New Historian

Love for Caffeine in America Traced Back to 750 CE

Cocoa Beans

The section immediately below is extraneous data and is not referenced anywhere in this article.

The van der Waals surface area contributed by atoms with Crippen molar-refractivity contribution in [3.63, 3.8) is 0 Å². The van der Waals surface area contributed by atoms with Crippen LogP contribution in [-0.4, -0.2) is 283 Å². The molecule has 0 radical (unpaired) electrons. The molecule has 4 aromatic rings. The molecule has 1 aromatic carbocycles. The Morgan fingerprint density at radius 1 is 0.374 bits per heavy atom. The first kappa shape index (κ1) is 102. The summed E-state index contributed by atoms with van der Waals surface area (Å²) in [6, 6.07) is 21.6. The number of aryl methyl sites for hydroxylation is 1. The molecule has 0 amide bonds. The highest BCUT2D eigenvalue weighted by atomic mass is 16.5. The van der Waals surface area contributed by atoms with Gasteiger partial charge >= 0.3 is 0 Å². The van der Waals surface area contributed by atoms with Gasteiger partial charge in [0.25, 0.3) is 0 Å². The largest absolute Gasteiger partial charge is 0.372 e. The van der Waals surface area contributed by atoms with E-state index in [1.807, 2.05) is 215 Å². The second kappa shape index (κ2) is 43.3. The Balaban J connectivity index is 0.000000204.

<![CDATA[The image of a cup of hot coffee warms many hearts around the world but the consumption of caffeine has been taken as a relatively modern phenomenon. A large-scale study led by scientists from the University of New Mexico however, has found that as far back as 750 CE the people living in what is now the Southwest of the United States knew and used caffeinated drinks, made from cacao and holly. The study’s authors claim this is the largest research of this kind as it covered evidence spanning seven centuries and used the largest number of samples so far. The evidence was organic residue from 177 shards of jars, bowls, and pitchers previously unearthed at 18 archaeological sites throughout the US Southwest and the Mexican Northwest. Some 40 of these samples contained traces of caffeine, along with theobromine and theophylline – compounds collectively known as methylxantines and present in stimulant drinks. The lead author of the study, Patricia Crown, told Ancient Origins that the drinks were made more like tea than coffee, with the twigs and leaves of the plants first roasted and then seeped in boiling water. Yet they weren’t drank on a regular and casual basis, the authors believe. Since no cacao or holly grew in the region at the time, the leaves and twigs from which the 'Black drink' (as it was called in later records) was made had to be imported from the south. As a result, the drink was probably consumed during special occasions – at religious ceremonies or political gatherings, Ancient Origins quotes Crown as saying. Still, this suggestion was based on the context of the finds rather than on actual evidence, and on the fact that Mesoamericans, for whom cacao was a native plant, also consumed caffeinated drinks on special occasions only. The fact that native peoples in the American Southwest and the Mexican Northwest in the eighth century had access to imported goods has implications for the understanding of the social and economic ties in the region at the time. Apparently, there were well established trade routes that were used for as long as seven centuries, although where exactly these routes passed may be impossible to determine. Maybe Mesoamericans came to the Gulf Coast and brought the plants with them or maybe the people from the Southwest went to Mesoamerica. Whatever the case, the study reveals that the inhabitants of the American Southwest were aware of foreign resources and knew how to get them via trade exchanges. What is interesting as well is that the Southwest United States at the time was inhabited by a diverse group of cultures, quite distinct from each other. Nevertheless, all of them shared a liking for the stimulant drinks made from cacao and holly leaves and twigs, the authors note. Crown, a distinguished professor of anthropology at the University of New Mexico, says that while it’s common knowledge that caffeinated drinks were widely and regularly used in Mesoamerica, the extent of these drinks’ use in North America is just now starting to become clear. For more information: ”Ritual drinks in the pre-Hispanic US Southwest and Mexican Northwest” Image courtesy of Wikimedia Commons user: Alejandro Linares Garcia]]>

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